Other jewelers cope with yo-yo-ing silver prices by avoiding certain styles or creating lighter versions and ordering much closer to ship dates. For Hanst, it’s merely a matter of prioritizing: “If my favorite wine went from $14 to $22 a bottle, I wouldn’t be like, ‘No, no wine for me!’?”
Thankfully, most consumers have taken a similar approach, which is why silver sales are up for many retailers, including Brobst, who credits “more designer and contemporary silver lines.” The uncertain economy has even had a bright side: Manufacturers have gotten creative, turning out better-looking silver jewelry in order to “compete for the silver buyer,” says Messinger.
That phenomenon has, in turn, inspired a slew of new customers to appreciate the metal’s inherent value and original styling. Silver jewelry now commands greater respect. “Silver was so inexpensive for so long,” says Jenks. “Now it does seem like a precious metal!”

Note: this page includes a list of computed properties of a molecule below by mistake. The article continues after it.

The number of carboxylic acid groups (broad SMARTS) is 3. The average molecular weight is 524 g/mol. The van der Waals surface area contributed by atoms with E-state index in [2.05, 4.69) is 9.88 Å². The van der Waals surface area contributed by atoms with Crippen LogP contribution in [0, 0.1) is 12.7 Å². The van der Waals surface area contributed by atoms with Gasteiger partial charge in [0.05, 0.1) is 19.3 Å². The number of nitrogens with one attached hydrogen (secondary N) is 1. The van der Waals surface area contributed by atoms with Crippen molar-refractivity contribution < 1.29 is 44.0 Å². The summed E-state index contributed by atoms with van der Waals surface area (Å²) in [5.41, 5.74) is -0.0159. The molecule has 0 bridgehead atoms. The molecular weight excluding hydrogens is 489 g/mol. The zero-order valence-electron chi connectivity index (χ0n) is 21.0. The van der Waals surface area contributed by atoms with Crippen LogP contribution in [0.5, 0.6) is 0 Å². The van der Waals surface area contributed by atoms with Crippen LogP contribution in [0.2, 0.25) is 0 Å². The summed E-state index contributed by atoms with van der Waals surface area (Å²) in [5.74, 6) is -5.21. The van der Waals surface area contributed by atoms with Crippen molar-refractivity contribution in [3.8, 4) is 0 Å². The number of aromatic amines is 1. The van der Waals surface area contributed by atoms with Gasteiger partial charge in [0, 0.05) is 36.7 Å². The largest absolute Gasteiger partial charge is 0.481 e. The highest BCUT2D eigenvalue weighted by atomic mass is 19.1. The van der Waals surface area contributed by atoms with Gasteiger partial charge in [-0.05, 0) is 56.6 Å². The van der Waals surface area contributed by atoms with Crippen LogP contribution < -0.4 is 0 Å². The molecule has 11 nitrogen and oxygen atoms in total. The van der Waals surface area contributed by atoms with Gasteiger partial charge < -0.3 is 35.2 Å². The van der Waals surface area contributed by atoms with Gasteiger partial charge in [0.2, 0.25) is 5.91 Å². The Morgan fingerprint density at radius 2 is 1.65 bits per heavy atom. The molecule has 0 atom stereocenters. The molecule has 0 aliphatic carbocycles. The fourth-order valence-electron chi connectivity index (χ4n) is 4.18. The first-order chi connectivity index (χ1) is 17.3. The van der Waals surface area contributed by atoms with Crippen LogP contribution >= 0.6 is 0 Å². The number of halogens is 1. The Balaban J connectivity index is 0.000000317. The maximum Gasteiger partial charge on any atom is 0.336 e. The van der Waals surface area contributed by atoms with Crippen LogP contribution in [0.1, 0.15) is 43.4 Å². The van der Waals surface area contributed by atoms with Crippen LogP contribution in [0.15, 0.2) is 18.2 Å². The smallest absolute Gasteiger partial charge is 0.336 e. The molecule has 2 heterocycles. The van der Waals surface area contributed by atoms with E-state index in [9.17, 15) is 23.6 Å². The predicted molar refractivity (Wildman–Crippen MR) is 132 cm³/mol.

Bronze Fisticuff ring; $115; Lisa Jenks, Brooklyn, N.Y.; 646-519-7229; lisajenks.com
Even longtime platinum and gold fans like Lisa Krikawa, a manufacturing retailer in Tucson, Ariz., are seeing the light. This summer, as scores of shoppers balked at the price of gold, she pondered her options. Flush with palladium designs—60 percent of her jewelry, mostly engagement rings, was made in the material—she decided to give another affordable white metal a go. This fall, she’ll introduce a 10-piece silver line starting at $300—three times less than the $900 gold price point.
“I just rediscovered a love for sterling,” Krikawa says. “I can make substantial pieces—I can go chunky—which is great since everything is getting so lightweight.” Reactions to an image of one of her prototypes, emailed to 4,000 names in her client database, have so been so positive that she’s considering a silver wedding band line.
Whether the silver price keeps falling or goes back up, Messinger says it hardly matters. “We’re all learning to do business differently: planning, buying, pricing, designing,working differently. In many ways, it’s a good thing.”